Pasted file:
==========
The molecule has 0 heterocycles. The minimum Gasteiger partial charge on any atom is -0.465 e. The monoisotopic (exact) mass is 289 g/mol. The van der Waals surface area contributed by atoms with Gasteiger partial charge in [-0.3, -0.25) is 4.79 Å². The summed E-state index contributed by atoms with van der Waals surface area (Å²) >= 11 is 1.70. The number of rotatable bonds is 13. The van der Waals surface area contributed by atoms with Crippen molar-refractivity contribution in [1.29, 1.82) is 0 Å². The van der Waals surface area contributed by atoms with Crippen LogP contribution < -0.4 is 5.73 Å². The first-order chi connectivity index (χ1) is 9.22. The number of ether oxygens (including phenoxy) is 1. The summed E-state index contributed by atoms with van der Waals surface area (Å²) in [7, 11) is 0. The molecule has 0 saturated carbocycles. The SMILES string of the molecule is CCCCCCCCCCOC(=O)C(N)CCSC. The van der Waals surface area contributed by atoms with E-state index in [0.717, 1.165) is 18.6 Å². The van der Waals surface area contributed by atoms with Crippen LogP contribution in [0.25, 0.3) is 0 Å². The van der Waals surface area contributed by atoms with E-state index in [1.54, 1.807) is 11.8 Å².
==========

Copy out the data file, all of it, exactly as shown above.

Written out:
The molecule has 0 heterocycles. The minimum Gasteiger partial charge on any atom is -0.465 e. The monoisotopic (exact) mass is 289 g/mol. The van der Waals surface area contributed by atoms with Gasteiger partial charge in [-0.3, -0.25) is 4.79 Å². The summed E-state index contributed by atoms with van der Waals surface area (Å²) >= 11 is 1.70. The number of rotatable bonds is 13. The van der Waals surface area contributed by atoms with Crippen molar-refractivity contribution in [1.29, 1.82) is 0 Å². The van der Waals surface area contributed by atoms with Crippen LogP contribution < -0.4 is 5.73 Å². The first-order chi connectivity index (χ1) is 9.22. The number of ether oxygens (including phenoxy) is 1. The summed E-state index contributed by atoms with van der Waals surface area (Å²) in [7, 11) is 0. The molecule has 0 saturated carbocycles. The SMILES string of the molecule is CCCCCCCCCCOC(=O)C(N)CCSC. The van der Waals surface area contributed by atoms with E-state index in [0.717, 1.165) is 18.6 Å². The van der Waals surface area contributed by atoms with Crippen LogP contribution in [0.25, 0.3) is 0 Å². The van der Waals surface area contributed by atoms with E-state index in [1.54, 1.807) is 11.8 Å².